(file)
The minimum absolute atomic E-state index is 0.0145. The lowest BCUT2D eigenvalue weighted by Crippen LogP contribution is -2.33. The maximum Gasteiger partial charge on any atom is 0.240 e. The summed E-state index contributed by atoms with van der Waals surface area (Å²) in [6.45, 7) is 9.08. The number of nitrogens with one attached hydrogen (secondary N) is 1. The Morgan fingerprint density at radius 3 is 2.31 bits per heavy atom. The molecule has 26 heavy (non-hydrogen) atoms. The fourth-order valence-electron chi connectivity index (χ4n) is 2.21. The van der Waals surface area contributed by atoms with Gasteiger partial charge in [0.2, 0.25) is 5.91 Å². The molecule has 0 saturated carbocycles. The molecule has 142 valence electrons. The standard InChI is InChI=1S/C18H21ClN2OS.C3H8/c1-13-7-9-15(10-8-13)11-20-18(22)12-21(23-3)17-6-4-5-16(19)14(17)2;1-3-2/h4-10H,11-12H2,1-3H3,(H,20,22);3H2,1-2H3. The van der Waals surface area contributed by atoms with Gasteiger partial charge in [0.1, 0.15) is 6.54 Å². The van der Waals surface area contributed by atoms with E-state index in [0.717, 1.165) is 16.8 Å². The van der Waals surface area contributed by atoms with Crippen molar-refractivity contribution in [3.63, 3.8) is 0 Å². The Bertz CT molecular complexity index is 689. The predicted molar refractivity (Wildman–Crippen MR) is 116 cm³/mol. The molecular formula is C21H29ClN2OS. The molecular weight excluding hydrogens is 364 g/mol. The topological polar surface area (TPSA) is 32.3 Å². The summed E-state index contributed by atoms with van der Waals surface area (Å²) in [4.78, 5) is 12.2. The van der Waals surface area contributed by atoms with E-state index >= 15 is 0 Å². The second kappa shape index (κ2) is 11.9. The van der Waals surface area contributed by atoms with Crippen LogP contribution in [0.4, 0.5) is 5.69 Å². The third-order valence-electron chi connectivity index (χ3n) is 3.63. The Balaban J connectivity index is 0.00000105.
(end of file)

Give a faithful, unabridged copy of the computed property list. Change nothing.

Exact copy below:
The minimum absolute atomic E-state index is 0.0145. The lowest BCUT2D eigenvalue weighted by Crippen LogP contribution is -2.33. The maximum Gasteiger partial charge on any atom is 0.240 e. The summed E-state index contributed by atoms with van der Waals surface area (Å²) in [6.45, 7) is 9.08. The number of nitrogens with one attached hydrogen (secondary N) is 1. The Morgan fingerprint density at radius 3 is 2.31 bits per heavy atom. The molecule has 26 heavy (non-hydrogen) atoms. The fourth-order valence-electron chi connectivity index (χ4n) is 2.21. The van der Waals surface area contributed by atoms with Gasteiger partial charge in [0.2, 0.25) is 5.91 Å². The molecule has 0 saturated carbocycles. The molecule has 142 valence electrons. The standard InChI is InChI=1S/C18H21ClN2OS.C3H8/c1-13-7-9-15(10-8-13)11-20-18(22)12-21(23-3)17-6-4-5-16(19)14(17)2;1-3-2/h4-10H,11-12H2,1-3H3,(H,20,22);3H2,1-2H3. The van der Waals surface area contributed by atoms with Gasteiger partial charge in [0.1, 0.15) is 6.54 Å². The van der Waals surface area contributed by atoms with E-state index in [0.717, 1.165) is 16.8 Å². The van der Waals surface area contributed by atoms with Crippen molar-refractivity contribution in [3.63, 3.8) is 0 Å². The Bertz CT molecular complexity index is 689. The predicted molar refractivity (Wildman–Crippen MR) is 116 cm³/mol. The molecular formula is C21H29ClN2OS. The molecular weight excluding hydrogens is 364 g/mol. The topological polar surface area (TPSA) is 32.3 Å². The summed E-state index contributed by atoms with van der Waals surface area (Å²) in [4.78, 5) is 12.2. The van der Waals surface area contributed by atoms with E-state index >= 15 is 0 Å². The second kappa shape index (κ2) is 11.9. The van der Waals surface area contributed by atoms with Crippen LogP contribution in [0.4, 0.5) is 5.69 Å². The third-order valence-electron chi connectivity index (χ3n) is 3.63. The Balaban J connectivity index is 0.00000105.